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Here's the example (counting black ones):

input:

enter image description here

output:

5 4 // 5 groups (4 squares each)
1 1 // 1 group containing 1 square

For Now, I can't think of anything better than a painfull for iteration. Would it be possible to get these groups in a recursion way? Thanks

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i can't see the input! –  elyashiv Oct 15 '12 at 18:53
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What counts as a "group"? Rectangles? Continuous black areas? –  phimuemue Oct 15 '12 at 18:54
    
well, the pic is a 2d array input, group of black areas are blocks of black squares lying next to each other (diagonally lyin doesnt count) –  Patryk Oct 15 '12 at 18:56
    
Your goal is not well-defined... do these have to be squares? what happen if squares overlap? –  Bitwise Oct 15 '12 at 18:59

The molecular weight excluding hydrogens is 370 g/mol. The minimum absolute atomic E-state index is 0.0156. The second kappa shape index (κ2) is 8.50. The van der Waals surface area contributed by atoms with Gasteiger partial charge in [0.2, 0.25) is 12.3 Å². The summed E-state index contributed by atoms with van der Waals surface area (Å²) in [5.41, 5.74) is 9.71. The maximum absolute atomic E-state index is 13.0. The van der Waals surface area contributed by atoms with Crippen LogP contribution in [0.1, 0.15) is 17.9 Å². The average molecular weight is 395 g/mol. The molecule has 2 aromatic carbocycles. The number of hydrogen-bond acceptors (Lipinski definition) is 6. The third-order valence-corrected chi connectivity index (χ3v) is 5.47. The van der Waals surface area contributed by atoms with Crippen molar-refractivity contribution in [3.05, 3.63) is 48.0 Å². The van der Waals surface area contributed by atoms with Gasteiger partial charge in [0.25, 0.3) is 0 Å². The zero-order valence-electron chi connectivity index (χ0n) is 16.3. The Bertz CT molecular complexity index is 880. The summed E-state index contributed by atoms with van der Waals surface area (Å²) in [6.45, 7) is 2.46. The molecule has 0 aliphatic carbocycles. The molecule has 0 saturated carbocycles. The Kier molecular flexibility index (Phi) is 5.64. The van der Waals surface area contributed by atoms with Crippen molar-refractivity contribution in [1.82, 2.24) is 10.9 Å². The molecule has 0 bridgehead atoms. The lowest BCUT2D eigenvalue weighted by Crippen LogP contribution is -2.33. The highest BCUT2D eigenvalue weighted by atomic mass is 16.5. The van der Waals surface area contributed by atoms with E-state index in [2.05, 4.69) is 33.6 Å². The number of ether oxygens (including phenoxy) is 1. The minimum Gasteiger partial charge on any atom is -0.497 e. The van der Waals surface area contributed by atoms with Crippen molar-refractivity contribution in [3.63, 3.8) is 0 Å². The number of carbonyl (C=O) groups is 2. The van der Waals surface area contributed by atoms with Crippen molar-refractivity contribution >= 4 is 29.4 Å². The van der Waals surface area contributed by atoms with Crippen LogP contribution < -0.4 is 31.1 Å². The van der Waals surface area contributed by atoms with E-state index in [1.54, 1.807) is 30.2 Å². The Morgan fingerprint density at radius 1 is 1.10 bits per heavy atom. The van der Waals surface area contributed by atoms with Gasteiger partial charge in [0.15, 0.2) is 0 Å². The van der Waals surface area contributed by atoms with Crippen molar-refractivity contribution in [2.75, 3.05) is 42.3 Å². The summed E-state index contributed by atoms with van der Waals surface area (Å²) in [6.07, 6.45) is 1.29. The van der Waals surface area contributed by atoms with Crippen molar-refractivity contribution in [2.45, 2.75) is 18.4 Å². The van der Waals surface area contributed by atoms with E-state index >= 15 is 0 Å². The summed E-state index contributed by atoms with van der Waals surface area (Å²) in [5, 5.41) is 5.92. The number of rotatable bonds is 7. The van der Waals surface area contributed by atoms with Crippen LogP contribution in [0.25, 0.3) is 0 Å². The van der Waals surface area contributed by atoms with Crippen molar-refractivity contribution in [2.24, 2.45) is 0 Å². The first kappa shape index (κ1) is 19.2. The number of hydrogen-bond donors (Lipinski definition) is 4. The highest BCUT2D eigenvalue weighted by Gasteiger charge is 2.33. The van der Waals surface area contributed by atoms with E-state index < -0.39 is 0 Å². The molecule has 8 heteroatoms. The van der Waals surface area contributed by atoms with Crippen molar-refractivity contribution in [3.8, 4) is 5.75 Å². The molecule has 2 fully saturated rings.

How you represent this grid ? do you use array ? –  Radi Oct 15 '12 at 19:07
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3 Answers

up vote 2 down vote accepted

Set all black squares as nodes. Connection between black squares (if the squares are next to each other) will be an edge.

This gives you a graph.

A DFS in the graph will get you all the groups. Note that DFS is recursive by nature.

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At the beginning, each cell be "unvisited".

I would iterate through the cells until you meet an "unvisited" black cell. Each white cell you hit up to that point

Once you hit a black cell, you "expand" it to all directions if possible (similar to "floodfilling"). You expand as long as you can and mark all the visited cells as "visited". After you did that, you count how many black cells you infected, and you know how big the group was. After detecting the group, you go on to the next "unvisited" black cell.

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You can use algorithm for connected component labeling with 4-connectivity

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